Native American storytellers prefer to tell the tale, and let their listeners ponder the implications.

    In my 'tale' I have presented Spider the creator; the weaving-creation of many elements, including birds and animal, and descent into chaos with the sounds of guns. This is followed by a song of mourning, then by renewal, as Stitch-te Naku dances, joined by her creations. Various Native American musical ideas have influenced this work.

    - K. Hoover.

×

Clarinet Concerto

  • Opus 38
  • Composed 1987
  • Duration 22'

Instrumentation:

  • [2212 1 Sax, 2330, 2 Perc, Str]

Movements:

  1. Allehro
  2. Elegy
  3. Allegro vivace

Notes:

  • Three movements, with a debt to big bands and jazz. Written for and premiered by Eddie Daniels with the Santa Fe Symphony September 1987.

  • The Clarinet Concerto was written in 1986-87 for the jazz virtuoso Eddie Daniels. Eddied has an active interest in many kinds of music and performs the classical repertoire as well as improvising brilliantly. In writing this piece I have used material from both traditions. The Concerto is structured in a familiar format of three movements, with numerous elements of jazz and big band sounds - harmonies, rhythms, riffs, and some improvisation. The first and last movements, both lively, frame an Elegy, written on the death of a friend.
    - K. Hoover.

×

Two Sketches

  • Opus 42
  • Composed 1989
  • Duration 12'

Instrumentation:

  • [2223(2) 2210 Pno, Hp, Cel, Timp, Perc, Str]

Movements:

  1. Winter Sands
  2. Turnabout

Notes:

  • Commisioned by the Womens Philharmonic and premiered April 20, 1990 under Joann Falletta.

  • Both of these pieces were begun in 1985 and completed in the fall of 1989. They are extremely different in concept: one is quite visual and impressionistic, and the other is a musical game.

    'Winter Sands' reflects the spare haziness of a winter's walk by the ocean, accompanied by a few seabirds and the sudden rush of waves flung on the beach.

    'Turnabout' is a kind of musical puzzle that fascinates composers for it requires the construction of sounds that make sense forward and backward, as in a palindrome such as 'Madam, I'm Adam' or the word 'radar'. (Bach was particularly brilliant at this, and other such musical games.) The first section begins with march-like motives in the brass, then clusters in the winds and vibraphone, all set against a soft, agitated line in the strings. This string line suddenly grows to encompass the orchestra, passing quickly by like a whirlwind. Then the section grows to a climax and breaks off. The second section begins with a slow, erratic bass line; bits of the first section appear above this and begin to build up to a large climax. As the climax finishes we find ourselves at the end of the first section, and the entire piece proceeds backward note-for-note from that point, whirlwind and all.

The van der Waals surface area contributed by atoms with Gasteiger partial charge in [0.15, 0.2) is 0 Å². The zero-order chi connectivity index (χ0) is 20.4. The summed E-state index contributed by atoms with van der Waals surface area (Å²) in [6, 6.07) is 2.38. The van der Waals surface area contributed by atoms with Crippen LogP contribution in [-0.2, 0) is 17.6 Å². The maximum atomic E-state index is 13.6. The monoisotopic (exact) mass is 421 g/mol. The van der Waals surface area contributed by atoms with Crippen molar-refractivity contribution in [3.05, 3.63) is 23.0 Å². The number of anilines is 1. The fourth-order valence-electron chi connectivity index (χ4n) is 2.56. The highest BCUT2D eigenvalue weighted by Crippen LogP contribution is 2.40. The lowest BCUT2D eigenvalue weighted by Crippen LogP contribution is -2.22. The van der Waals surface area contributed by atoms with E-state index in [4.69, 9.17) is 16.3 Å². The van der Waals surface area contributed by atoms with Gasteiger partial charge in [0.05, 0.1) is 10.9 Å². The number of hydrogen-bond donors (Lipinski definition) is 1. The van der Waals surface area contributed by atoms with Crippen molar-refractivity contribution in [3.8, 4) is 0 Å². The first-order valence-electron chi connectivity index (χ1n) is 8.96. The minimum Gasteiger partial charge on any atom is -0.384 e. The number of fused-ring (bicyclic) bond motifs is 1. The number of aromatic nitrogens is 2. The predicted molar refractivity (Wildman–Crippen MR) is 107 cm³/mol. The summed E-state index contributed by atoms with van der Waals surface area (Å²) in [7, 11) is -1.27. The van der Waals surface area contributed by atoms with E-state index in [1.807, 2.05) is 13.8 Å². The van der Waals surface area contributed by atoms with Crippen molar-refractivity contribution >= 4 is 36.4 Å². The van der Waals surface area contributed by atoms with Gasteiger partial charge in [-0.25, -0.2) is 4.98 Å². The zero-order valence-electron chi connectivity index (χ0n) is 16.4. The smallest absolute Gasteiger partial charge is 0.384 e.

- K. Hoover.

×

Eleni: A Greek Tragedy

  • Opus 36
  • Composed 1986
  • Duration 15'

Instrumentation:

  • [3333 4331 Timp, Perc, Guit, Alto, Str]

Notes:

  • Premiered by the Harrisburg Symphony, Larry Newland conducting, Harrisburg Pennsylvania, Febryary 10, 1987.

  • A tone poem, based on Nicholas Gage's moving book Eleni; combining Greek folk themes and contemporary writing.
  • In 1948, toward the end of the Greek Civil War, Eleni Gatzoyannis was tortured and executed by Communist partisans for smuggling her children out of Greece to join their father in America. Her son, Nicholas Gage, who was eight at that time, became a reporter for The New York Times, and in the early 1980's he returned to Greece to trace the events leading to her death. The result was the extraordinary book, Eleni. I was extremely moved by Mr. Gage's book. Eleni was a heroine, and, like many in the old Greek dramas, an archetype as well.

    To construct this piece, which is both a lament and a tribute, I turned to Greek folk music, in particular from the northwest area of Epiros where Eleni lived. Much of this music is based on intonation and harmony that are foreign to Western ears. Melodies move in a rhapsodic manner, flowing freely between the notes we recognize, while harmonies change little, following the melody closely. Rhythms based on 5 and 7 are common. The clarinet, played in a style resembling that of "klezmer" music, is a constant presence. The folk materials, the dances and songs of the first section eventually dissolve into an area of growing tension, climaxing with the full orchestra. Out of this climax the clarinet reappears, followed by an alto completing the "moirologhia", or funeral lament, which was begun by a solo cello in the first section. The piece ends with an orchestral lament based on motives drawn from the earlier materials.